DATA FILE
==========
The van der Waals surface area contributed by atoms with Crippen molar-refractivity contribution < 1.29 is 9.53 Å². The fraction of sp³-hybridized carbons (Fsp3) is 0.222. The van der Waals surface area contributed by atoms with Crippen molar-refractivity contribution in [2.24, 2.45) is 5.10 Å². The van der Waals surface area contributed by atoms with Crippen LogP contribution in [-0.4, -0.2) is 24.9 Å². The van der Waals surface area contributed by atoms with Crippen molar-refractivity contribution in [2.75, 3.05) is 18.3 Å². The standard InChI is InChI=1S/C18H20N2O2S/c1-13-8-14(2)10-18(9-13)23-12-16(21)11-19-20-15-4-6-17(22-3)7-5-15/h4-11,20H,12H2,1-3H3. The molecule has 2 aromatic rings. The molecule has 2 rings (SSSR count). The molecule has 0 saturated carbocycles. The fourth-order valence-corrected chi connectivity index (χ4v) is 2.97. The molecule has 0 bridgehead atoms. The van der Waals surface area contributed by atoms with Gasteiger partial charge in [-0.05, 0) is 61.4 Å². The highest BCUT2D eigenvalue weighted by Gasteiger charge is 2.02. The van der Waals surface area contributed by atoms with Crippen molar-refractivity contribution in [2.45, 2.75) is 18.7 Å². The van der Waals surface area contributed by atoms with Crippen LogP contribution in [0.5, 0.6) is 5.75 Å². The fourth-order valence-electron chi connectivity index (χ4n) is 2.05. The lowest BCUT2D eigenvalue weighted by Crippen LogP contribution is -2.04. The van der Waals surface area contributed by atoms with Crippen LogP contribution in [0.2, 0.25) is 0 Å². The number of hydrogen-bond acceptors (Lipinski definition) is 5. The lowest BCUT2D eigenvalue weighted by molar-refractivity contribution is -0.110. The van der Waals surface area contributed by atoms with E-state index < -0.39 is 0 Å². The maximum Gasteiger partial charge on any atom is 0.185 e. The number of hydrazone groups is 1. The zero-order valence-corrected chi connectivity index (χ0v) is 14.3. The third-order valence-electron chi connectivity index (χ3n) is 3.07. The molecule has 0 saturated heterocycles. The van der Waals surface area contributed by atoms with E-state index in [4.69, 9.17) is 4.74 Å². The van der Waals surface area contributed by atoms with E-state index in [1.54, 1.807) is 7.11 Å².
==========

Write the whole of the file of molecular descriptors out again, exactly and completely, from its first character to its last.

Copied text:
The van der Waals surface area contributed by atoms with Crippen molar-refractivity contribution < 1.29 is 9.53 Å². The fraction of sp³-hybridized carbons (Fsp3) is 0.222. The van der Waals surface area contributed by atoms with Crippen molar-refractivity contribution in [2.24, 2.45) is 5.10 Å². The van der Waals surface area contributed by atoms with Crippen LogP contribution in [-0.4, -0.2) is 24.9 Å². The van der Waals surface area contributed by atoms with Crippen molar-refractivity contribution in [2.75, 3.05) is 18.3 Å². The standard InChI is InChI=1S/C18H20N2O2S/c1-13-8-14(2)10-18(9-13)23-12-16(21)11-19-20-15-4-6-17(22-3)7-5-15/h4-11,20H,12H2,1-3H3. The molecule has 2 aromatic rings. The molecule has 2 rings (SSSR count). The molecule has 0 saturated carbocycles. The fourth-order valence-corrected chi connectivity index (χ4v) is 2.97. The molecule has 0 bridgehead atoms. The van der Waals surface area contributed by atoms with Gasteiger partial charge in [-0.05, 0) is 61.4 Å². The highest BCUT2D eigenvalue weighted by Gasteiger charge is 2.02. The van der Waals surface area contributed by atoms with Crippen molar-refractivity contribution in [2.45, 2.75) is 18.7 Å². The van der Waals surface area contributed by atoms with Crippen LogP contribution in [0.5, 0.6) is 5.75 Å². The fourth-order valence-electron chi connectivity index (χ4n) is 2.05. The lowest BCUT2D eigenvalue weighted by Crippen LogP contribution is -2.04. The van der Waals surface area contributed by atoms with Crippen LogP contribution in [0.2, 0.25) is 0 Å². The number of hydrogen-bond acceptors (Lipinski definition) is 5. The lowest BCUT2D eigenvalue weighted by molar-refractivity contribution is -0.110. The van der Waals surface area contributed by atoms with E-state index < -0.39 is 0 Å². The maximum Gasteiger partial charge on any atom is 0.185 e. The number of hydrazone groups is 1. The zero-order valence-corrected chi connectivity index (χ0v) is 14.3. The third-order valence-electron chi connectivity index (χ3n) is 3.07. The molecule has 0 saturated heterocycles. The van der Waals surface area contributed by atoms with E-state index in [4.69, 9.17) is 4.74 Å². The van der Waals surface area contributed by atoms with E-state index in [1.54, 1.807) is 7.11 Å².